A Whacky Biz? Surely
Whacky Business 1
Six of the seven Sutter boys from Viking, Alberta made it to play in the NHL. Theyíre all retired as players now, but sticking around in other capacities. In no particular order or age, there is Brian, Darryl, Rich, Ron, Brent, and Duane. I ran into Ron on Monday. Talk about the rough road of an NHL scout: travel delays and hassles are commonplace. He was in Massachusetts last Thursday for the snow storm. It took him nine hours to drive from Springfield to the Garden to watch his brotherís Devils beat the Bruins, and he only made it for the second two periods. He had left Springfield about 11 am. Monday, he had a flight delayed or cancelled out of Manchester NH, finally arrived in Chicago, and had another few hour delay trying to get home. He said he was supposed to be home at 12:30 pm Mountain time, he hadnít yet left Chicago at 4:30 Central. And other than mention the times, he actually didnít complain about it at all. ďPart of the job,Ē he said.
Whacky Business 2
I pointed this fact out once last year. The odd thing about our jobs, us hockey TV guys, or hoops, baseball, and football TV guys for that matter, is that no matter who makes a mistake, weíre the oneís sitting out there staring into the camera, or yapping into a microphone, potentially sounding like or looking like doofuses. The scary thing is, we commit enough wrinkles and have enough mini-slips ourselves, that we donít need any help from the techies in the truck or in the building. Many occur because of the speed of the game, the need to talk really fast, or just because weíre human. Itís what makes the job a challenge and always interesting.
That said, some moments stand out more than others. The other night, it was a timing matter, which led to an unresolved issue. We should have resolved the discussion on the air but we didnít. Hockey moves fast and thereís not a lot of time for certain things.
Anyway, Iíd like to clarify a question I asked poorly during the game, to the boys upstairs, because I think itís an interesting hypothetical. Nothing Earth shattering by any means, but still a fun little idiosyncrasy. The Bruins had changed lines, with Glen Murray the last of his group to leave the ice. The other five Bruins were already on the ice, moving the puck toward the offensive zone. As the puck crossed into the offensive zone, the whistle blew for offside. Murrayís skate was still on the ice, and the door to the bench (and Murray) was inside the blueline. Good call: offside. My question: why isnít that play also a minor for too-many-men-on-the-ice or delay-of-game. The direct and indirect arguments are as follows. Murrayís presence in this case resulted in a stoppage of play. He is clearly an extra player. The other five skaters were already on the ice, involved in their shift and into the action. Murrayís slow step caused the action to stop. Is he not an extra player on the ice impacting play in this case? Sure he is. Is it grievous or intentional? Heck no. Is it Murrayís fault however that the play stopped? Absolutely. It stopped as a result of the action of (clearly) an extra skater being on the ice.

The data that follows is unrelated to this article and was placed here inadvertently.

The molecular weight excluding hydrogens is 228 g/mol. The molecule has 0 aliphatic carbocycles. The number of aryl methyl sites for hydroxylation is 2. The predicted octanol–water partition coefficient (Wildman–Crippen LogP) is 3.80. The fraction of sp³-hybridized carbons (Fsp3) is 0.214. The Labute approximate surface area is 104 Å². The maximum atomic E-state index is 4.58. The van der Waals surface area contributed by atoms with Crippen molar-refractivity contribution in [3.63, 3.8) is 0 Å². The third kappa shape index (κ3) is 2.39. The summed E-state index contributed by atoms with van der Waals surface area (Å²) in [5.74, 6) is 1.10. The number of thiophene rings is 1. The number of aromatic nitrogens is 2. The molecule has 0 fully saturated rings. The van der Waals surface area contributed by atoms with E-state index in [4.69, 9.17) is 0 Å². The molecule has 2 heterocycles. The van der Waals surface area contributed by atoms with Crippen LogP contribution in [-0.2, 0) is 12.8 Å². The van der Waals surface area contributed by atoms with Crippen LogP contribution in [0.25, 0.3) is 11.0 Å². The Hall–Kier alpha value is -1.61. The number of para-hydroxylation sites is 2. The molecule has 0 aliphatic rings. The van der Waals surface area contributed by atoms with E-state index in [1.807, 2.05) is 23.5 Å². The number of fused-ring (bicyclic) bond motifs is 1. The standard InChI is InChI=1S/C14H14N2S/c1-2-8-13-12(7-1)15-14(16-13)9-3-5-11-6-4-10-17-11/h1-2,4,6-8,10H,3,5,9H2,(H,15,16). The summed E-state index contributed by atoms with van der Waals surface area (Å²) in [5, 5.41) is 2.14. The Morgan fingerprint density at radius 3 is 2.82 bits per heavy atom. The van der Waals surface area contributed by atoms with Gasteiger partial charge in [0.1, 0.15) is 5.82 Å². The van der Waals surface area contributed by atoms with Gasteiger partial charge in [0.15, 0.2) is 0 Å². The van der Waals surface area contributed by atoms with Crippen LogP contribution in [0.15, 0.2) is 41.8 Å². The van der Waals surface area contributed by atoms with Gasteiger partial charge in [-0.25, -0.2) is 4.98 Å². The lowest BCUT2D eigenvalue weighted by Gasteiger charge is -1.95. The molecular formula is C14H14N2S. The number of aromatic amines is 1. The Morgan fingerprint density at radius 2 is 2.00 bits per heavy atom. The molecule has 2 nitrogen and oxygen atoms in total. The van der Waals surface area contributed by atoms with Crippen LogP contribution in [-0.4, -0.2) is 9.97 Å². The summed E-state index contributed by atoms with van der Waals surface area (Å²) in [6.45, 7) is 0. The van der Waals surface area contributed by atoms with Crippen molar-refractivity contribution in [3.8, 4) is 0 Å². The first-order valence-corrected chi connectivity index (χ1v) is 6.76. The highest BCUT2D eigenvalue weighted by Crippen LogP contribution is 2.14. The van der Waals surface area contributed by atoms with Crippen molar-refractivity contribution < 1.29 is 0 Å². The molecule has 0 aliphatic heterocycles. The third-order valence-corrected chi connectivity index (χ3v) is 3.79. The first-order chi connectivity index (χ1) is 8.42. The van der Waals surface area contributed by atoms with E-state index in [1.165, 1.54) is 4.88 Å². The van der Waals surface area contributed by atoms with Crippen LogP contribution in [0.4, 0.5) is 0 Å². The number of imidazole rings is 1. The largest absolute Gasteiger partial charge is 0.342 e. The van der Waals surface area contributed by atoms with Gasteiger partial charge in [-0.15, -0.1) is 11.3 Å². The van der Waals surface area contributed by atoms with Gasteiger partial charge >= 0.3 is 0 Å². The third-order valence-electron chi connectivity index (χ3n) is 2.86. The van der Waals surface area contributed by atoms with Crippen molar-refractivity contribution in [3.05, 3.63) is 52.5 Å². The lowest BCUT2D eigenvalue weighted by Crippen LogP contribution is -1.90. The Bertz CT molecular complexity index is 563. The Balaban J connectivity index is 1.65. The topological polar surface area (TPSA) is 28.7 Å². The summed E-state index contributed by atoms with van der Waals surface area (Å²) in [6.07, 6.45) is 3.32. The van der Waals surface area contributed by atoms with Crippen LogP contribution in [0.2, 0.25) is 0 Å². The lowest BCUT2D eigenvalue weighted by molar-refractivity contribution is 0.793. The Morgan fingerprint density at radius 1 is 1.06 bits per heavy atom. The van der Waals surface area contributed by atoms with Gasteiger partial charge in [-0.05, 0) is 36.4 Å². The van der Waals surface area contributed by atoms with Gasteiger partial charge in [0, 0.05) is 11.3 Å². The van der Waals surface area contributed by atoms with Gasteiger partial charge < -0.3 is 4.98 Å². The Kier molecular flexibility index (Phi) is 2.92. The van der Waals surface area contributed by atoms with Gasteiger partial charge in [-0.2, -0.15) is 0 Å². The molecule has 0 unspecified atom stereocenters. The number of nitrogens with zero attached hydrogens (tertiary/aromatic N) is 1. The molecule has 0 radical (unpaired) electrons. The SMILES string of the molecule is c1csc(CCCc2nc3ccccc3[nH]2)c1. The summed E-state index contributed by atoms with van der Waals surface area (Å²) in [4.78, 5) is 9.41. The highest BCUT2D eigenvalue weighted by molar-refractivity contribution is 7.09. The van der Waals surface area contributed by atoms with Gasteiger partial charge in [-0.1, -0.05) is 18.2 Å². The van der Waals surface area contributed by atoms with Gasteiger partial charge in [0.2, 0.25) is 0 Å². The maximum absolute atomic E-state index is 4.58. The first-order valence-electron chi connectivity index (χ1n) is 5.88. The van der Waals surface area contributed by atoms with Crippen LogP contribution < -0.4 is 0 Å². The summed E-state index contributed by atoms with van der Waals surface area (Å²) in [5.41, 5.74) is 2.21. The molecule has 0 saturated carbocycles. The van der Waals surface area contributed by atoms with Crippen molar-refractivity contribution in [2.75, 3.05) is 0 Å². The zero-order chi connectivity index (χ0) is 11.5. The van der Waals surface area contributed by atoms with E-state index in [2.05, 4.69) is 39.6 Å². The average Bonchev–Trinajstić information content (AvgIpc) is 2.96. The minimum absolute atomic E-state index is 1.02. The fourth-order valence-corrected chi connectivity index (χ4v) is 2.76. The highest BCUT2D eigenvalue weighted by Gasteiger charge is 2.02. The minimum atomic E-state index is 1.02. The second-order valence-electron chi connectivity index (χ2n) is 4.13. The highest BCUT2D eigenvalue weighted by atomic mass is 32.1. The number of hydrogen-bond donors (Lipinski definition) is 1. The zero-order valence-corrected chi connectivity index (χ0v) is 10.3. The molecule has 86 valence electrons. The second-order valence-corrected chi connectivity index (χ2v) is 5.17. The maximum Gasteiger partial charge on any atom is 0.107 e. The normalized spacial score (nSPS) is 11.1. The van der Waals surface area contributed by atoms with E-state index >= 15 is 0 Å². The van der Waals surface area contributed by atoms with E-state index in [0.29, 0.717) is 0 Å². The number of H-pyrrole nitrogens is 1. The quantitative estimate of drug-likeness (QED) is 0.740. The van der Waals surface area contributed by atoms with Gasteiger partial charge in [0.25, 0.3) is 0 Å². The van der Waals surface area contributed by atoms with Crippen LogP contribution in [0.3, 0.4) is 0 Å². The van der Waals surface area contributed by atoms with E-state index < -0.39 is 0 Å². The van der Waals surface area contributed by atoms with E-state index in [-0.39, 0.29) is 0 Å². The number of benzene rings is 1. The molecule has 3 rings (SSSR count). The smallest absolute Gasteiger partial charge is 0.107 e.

Iím not arguing for or against this hypothetical call. I was just bringing it up as a point. There are other penalties which are inadvertent, other forms of both too-many-men and delay-of-game which arenít grievous or intentional. For that reason, Iím almost surprised this interpretation isnít in the book: An extra skater, clearly stopping play and impacting the game.
For the purposes of holding this discussion on TV, well, we didnít have much time, and as a production unit, on-air folks and off, none of us handled it very well.
Whacky Business 3
As co-producer, writer, and host of Rubber Biscuit, and as NESN hockey TV reporter boy (very old boy), I donít have much time for anything. But I am working on another book, and I am working on another production project. Who suffers most? Family. Who? Family. Refresh my memory again ... You get the picture. The players and coaches and broadcasters with families who live out of the respective hockey town know what Iím talking about. Itís the road, itís the lifestyle, and it depends on the status of your employment. Bottom line: Thank you to my family and to the few others out there in a similar boat, for your patience and understanding.
All the best.